The obvious BTRFS alternative, ZFS, supports encryption out of the box and mixes it above the disks so you only have one passphrase to enter. The main downside of ZFS encryption is that it happens above the "pool" level so you can typically see filesystem names (and possibly snapshots, depending on how it is built), which is not the case with a more traditional stack.

Subvolumes, filesystems, and devices

I find BTRFS's architecture to be utterly confusing. In the traditional LVM stack (which is itself kind of confusing if you're new to that stuff), you have those layers:

  • disks: let's say /dev/nvme0n1 and nvme1n1
  • RAID arrays with mdadm: let's say the above disks are joined in a RAID-1 array in /dev/md1
  • volume groups or VG with LVM: the above RAID device (technically a "physical volume" or PV) is assigned into a VG, let's call it vg_tbbuild05 (multiple PVs can be added to a single VG which is why there is that abstraction)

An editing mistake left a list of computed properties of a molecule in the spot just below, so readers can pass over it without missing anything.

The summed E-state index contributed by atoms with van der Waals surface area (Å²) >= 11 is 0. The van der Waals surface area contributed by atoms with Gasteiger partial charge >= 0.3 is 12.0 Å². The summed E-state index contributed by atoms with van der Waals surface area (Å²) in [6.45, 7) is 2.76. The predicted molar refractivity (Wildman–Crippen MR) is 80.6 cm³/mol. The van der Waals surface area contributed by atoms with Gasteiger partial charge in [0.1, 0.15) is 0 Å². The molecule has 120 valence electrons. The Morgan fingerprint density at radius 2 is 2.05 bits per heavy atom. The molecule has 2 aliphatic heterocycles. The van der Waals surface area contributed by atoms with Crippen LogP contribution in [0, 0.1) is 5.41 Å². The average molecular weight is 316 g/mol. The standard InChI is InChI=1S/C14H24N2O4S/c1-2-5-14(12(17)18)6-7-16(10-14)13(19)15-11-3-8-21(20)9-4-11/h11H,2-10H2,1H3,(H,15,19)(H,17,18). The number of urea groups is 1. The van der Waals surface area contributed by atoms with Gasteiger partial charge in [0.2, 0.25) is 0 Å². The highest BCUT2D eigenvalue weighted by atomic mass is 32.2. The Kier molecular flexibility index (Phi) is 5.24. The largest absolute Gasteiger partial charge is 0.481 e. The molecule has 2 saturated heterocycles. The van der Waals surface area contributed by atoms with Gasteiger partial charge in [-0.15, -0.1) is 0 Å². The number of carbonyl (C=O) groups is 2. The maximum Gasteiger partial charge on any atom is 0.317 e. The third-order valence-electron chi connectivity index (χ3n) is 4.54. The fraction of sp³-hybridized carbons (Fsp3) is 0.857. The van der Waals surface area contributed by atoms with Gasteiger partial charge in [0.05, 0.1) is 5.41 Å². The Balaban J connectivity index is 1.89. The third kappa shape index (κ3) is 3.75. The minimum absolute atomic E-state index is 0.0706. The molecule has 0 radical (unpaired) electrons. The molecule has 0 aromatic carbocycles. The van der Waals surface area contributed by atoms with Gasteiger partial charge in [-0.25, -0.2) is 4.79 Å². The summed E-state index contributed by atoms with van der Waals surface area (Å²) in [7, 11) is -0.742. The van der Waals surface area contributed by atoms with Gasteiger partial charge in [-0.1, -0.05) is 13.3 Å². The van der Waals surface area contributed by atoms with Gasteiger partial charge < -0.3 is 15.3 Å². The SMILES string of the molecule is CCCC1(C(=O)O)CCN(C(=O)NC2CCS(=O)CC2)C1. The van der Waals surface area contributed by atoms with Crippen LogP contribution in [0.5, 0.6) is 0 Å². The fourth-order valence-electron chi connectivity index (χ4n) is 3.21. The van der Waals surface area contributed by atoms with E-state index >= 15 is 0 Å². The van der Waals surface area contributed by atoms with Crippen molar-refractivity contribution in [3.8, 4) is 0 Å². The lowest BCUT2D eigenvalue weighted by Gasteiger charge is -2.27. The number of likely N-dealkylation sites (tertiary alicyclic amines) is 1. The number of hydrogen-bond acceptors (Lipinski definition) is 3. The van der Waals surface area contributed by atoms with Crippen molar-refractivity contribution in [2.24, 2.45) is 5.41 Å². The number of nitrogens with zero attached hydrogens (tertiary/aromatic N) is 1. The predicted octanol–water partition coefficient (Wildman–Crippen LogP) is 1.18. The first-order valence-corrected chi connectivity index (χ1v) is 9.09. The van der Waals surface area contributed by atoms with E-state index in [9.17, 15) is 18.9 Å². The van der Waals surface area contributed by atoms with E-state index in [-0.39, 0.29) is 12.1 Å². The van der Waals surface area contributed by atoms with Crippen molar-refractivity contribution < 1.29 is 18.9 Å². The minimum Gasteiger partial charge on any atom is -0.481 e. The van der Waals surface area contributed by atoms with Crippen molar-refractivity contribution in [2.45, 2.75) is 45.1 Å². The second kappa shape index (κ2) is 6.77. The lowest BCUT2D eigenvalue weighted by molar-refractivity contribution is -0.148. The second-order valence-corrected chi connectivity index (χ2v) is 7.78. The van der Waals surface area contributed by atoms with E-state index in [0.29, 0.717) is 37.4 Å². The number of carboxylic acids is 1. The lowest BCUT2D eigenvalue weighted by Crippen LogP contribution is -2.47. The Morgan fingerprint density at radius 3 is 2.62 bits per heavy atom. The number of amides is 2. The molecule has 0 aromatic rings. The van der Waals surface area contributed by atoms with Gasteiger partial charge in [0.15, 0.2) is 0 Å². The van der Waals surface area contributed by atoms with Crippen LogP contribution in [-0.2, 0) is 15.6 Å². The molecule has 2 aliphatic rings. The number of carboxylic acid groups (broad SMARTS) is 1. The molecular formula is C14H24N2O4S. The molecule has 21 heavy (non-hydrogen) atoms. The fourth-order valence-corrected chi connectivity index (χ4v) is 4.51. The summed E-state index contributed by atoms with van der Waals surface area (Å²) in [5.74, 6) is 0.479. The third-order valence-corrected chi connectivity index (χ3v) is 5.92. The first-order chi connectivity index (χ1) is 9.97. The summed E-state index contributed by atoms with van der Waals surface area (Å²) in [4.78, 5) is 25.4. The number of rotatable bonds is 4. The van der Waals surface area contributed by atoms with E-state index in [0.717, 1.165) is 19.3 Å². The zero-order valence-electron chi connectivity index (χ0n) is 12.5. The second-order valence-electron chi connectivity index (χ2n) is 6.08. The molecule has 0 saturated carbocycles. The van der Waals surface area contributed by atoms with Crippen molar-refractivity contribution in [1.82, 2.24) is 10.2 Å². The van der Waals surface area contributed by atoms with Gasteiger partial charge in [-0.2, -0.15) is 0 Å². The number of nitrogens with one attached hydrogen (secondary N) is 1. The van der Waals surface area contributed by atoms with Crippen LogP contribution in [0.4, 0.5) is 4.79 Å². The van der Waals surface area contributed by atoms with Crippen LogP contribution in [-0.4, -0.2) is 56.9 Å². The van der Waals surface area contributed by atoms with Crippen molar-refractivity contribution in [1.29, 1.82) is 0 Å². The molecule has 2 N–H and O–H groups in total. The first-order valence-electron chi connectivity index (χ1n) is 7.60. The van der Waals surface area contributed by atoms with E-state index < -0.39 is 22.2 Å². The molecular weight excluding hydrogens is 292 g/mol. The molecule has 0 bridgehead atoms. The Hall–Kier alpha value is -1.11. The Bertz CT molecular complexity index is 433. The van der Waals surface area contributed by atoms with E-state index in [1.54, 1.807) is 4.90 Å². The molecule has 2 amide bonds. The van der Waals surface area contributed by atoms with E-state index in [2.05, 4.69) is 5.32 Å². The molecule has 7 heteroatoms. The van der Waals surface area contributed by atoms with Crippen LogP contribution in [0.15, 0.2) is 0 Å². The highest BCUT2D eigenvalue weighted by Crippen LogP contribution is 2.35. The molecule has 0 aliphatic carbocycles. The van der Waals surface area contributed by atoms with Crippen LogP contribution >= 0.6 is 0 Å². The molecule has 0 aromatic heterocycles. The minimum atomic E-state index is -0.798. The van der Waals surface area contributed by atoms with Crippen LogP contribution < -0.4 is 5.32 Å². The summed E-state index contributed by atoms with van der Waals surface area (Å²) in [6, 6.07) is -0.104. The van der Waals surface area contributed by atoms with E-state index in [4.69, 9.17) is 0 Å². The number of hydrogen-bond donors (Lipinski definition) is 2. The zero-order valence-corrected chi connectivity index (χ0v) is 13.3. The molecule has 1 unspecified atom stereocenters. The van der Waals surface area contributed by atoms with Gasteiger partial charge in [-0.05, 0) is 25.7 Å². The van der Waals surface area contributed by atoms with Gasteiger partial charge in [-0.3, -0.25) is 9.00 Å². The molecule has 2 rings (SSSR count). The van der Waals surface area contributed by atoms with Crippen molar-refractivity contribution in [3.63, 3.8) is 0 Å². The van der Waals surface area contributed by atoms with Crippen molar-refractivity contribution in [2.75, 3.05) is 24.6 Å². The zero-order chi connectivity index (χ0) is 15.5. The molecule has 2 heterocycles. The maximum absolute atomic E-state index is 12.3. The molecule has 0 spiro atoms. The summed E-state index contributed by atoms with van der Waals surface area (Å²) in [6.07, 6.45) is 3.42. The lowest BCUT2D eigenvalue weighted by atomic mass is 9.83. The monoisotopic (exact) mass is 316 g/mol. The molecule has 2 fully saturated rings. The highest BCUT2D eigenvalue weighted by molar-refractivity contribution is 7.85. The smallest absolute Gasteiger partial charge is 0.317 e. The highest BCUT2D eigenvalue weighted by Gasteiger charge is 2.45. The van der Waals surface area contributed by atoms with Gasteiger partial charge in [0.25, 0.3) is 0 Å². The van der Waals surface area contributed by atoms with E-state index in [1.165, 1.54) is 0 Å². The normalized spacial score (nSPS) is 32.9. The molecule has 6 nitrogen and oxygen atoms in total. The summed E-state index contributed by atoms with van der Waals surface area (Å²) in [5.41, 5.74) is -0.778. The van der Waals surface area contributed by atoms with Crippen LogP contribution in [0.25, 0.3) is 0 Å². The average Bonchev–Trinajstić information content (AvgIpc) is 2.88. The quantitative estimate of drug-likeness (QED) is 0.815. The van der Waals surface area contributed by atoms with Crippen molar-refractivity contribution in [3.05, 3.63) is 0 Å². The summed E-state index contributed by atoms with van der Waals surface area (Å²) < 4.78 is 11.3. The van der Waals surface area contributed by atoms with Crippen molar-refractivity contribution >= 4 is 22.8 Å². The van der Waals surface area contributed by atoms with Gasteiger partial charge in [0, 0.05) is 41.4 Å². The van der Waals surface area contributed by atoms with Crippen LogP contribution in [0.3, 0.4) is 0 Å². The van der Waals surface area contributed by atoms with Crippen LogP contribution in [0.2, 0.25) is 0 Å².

• LVM logical volumes: out of that volume group actually "virtual partitions" or "logical volumes" are created, that is where your filesystem lives
  • filesystem, typically with ext4: that's your normal filesystem, which treats the logical volume as just another block device

A typical server setup would look like this:

NAME                      MAJ:MIN RM   SIZE RO TYPE  MOUNTPOINT
nvme0n1                   259:0    0   1.7T  0 disk  
├─nvme0n1p1               259:1    0     8M  0 part  
├─nvme0n1p2               259:2    0   512M  0 part  
│ └─md0                     9:0    0   511M  0 raid1 /boot